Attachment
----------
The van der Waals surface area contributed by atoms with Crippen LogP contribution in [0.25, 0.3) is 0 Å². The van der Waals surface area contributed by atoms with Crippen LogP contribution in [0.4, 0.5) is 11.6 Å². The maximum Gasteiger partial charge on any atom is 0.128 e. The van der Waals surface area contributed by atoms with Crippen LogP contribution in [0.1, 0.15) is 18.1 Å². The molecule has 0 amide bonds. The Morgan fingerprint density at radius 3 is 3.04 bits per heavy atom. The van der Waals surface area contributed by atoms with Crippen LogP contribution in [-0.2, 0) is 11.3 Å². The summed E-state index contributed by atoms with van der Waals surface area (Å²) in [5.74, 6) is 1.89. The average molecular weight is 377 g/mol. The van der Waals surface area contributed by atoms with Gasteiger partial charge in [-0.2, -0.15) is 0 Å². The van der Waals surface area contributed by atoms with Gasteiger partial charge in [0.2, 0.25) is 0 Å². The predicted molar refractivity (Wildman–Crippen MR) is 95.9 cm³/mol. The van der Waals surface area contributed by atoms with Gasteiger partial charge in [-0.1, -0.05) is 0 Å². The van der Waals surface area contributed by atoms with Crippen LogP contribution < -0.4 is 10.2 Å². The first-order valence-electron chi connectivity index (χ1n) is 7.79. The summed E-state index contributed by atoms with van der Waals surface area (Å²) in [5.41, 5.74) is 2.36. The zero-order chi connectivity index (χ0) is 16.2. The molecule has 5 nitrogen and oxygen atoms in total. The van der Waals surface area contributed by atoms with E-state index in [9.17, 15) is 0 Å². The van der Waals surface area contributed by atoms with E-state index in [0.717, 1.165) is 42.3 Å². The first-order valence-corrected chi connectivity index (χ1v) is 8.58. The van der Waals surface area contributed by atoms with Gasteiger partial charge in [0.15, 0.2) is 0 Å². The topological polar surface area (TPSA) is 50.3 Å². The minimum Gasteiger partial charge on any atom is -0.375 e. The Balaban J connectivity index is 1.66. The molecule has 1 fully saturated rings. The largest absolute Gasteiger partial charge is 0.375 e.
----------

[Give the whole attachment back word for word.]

The van der Waals surface area contributed by atoms with Crippen LogP contribution in [0.25, 0.3) is 0 Å². The van der Waals surface area contributed by atoms with Crippen LogP contribution in [0.4, 0.5) is 11.6 Å². The maximum Gasteiger partial charge on any atom is 0.128 e. The van der Waals surface area contributed by atoms with Crippen LogP contribution in [0.1, 0.15) is 18.1 Å². The molecule has 0 amide bonds. The Morgan fingerprint density at radius 3 is 3.04 bits per heavy atom. The van der Waals surface area contributed by atoms with Crippen LogP contribution in [-0.2, 0) is 11.3 Å². The summed E-state index contributed by atoms with van der Waals surface area (Å²) in [5.74, 6) is 1.89. The average molecular weight is 377 g/mol. The van der Waals surface area contributed by atoms with Gasteiger partial charge in [-0.2, -0.15) is 0 Å². The van der Waals surface area contributed by atoms with Gasteiger partial charge in [0.2, 0.25) is 0 Å². The predicted molar refractivity (Wildman–Crippen MR) is 95.9 cm³/mol. The van der Waals surface area contributed by atoms with Gasteiger partial charge in [-0.1, -0.05) is 0 Å². The van der Waals surface area contributed by atoms with Crippen LogP contribution < -0.4 is 10.2 Å². The first-order valence-electron chi connectivity index (χ1n) is 7.79. The summed E-state index contributed by atoms with van der Waals surface area (Å²) in [5.41, 5.74) is 2.36. The zero-order chi connectivity index (χ0) is 16.2. The molecule has 5 nitrogen and oxygen atoms in total. The van der Waals surface area contributed by atoms with E-state index in [9.17, 15) is 0 Å². The van der Waals surface area contributed by atoms with E-state index in [0.717, 1.165) is 42.3 Å². The first-order valence-corrected chi connectivity index (χ1v) is 8.58. The van der Waals surface area contributed by atoms with Gasteiger partial charge in [0.15, 0.2) is 0 Å². The topological polar surface area (TPSA) is 50.3 Å². The minimum Gasteiger partial charge on any atom is -0.375 e. The Balaban J connectivity index is 1.66. The molecule has 1 fully saturated rings. The largest absolute Gasteiger partial charge is 0.375 e.